Private investment in infrastructure was resilient in the COVID-19 pandemic

In 2020, several sectors were significantly affected by the COVID-19 pandemic. The global economy shrunk by 3.1% – its worst recession since the Great Depression of the 1930s, and the impact was even more acute in sectors such as tourism, where international tourist arrivals declined globally by an unprecedented 73%.

Although the infrastructure sector was not immune to the effects of COVID-19, our analysis shows that the impact on private investment in infrastructure was less significant than in other sectors. Private investment in infrastructure projects in primary markets – which includes greenfield and brownfield infrastructure, as well as privatisations – was resilient to the COVID-19 pandemic overall in 2020, with data indicating a continuation of pre-COVID, longer-term trends.

However, there were some sectoral differences within the wider infrastructure sector. Lockdowns and restrictions in 2020 negatively impacted investments in the transport and energy sectors, while pandemic control and online activities contributed to the increase in investment in the social and telecommunications sectors. Overall, global private investment in infrastructure projects fell by 6.5% in 2020 to USD156 billion.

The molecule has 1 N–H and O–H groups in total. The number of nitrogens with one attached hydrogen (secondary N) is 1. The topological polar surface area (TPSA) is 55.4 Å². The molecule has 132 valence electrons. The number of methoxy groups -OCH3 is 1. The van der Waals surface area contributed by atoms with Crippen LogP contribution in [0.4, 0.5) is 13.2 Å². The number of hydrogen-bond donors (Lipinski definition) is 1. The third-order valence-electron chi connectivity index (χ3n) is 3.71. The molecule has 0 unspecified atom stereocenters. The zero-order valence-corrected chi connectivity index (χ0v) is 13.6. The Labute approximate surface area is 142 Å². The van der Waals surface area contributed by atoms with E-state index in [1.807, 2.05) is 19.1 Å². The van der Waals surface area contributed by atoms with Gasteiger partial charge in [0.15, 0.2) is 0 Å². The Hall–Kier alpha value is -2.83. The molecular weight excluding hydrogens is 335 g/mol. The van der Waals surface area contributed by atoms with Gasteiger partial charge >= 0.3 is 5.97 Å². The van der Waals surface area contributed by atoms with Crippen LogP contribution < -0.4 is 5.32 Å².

In most years, the level of private investment in infrastructure projects is similar in Q1 through Q3 before picking up in Q4, as the financial closure of deals accelerates. This pattern remained in 2020, despite the pandemic. Although investment from Q1 to Q3 was relatively subdued and lower than that seen in the previous three years, it caught up quickly in Q4 – in fact, the acceleration in Q4 was the sharpest quarterly rise seen since 2016.

Preliminary data for 2021 suggest the resilience of private investment in infrastructure continued into 2021. While figures are subject to upward revision as more transactions are added to the database, they already show investment in the first three quarters of 2021 tracking at levels broadly in line with recent years.

The resilience of infrastructure amidst the pandemic storm attests to its attractiveness as an asset class. As the world seeks to emerge from the COVID-19 crisis, there is no better time to mobilise more private capital into sustainable, resilient, inclusive infrastructure.

Source: GIH calculations based on IJ Global data.
*Note that 2021 figures are preliminary and are subject to upward revision as additional transactions are added to the database.
This is particularly the case for Q4.

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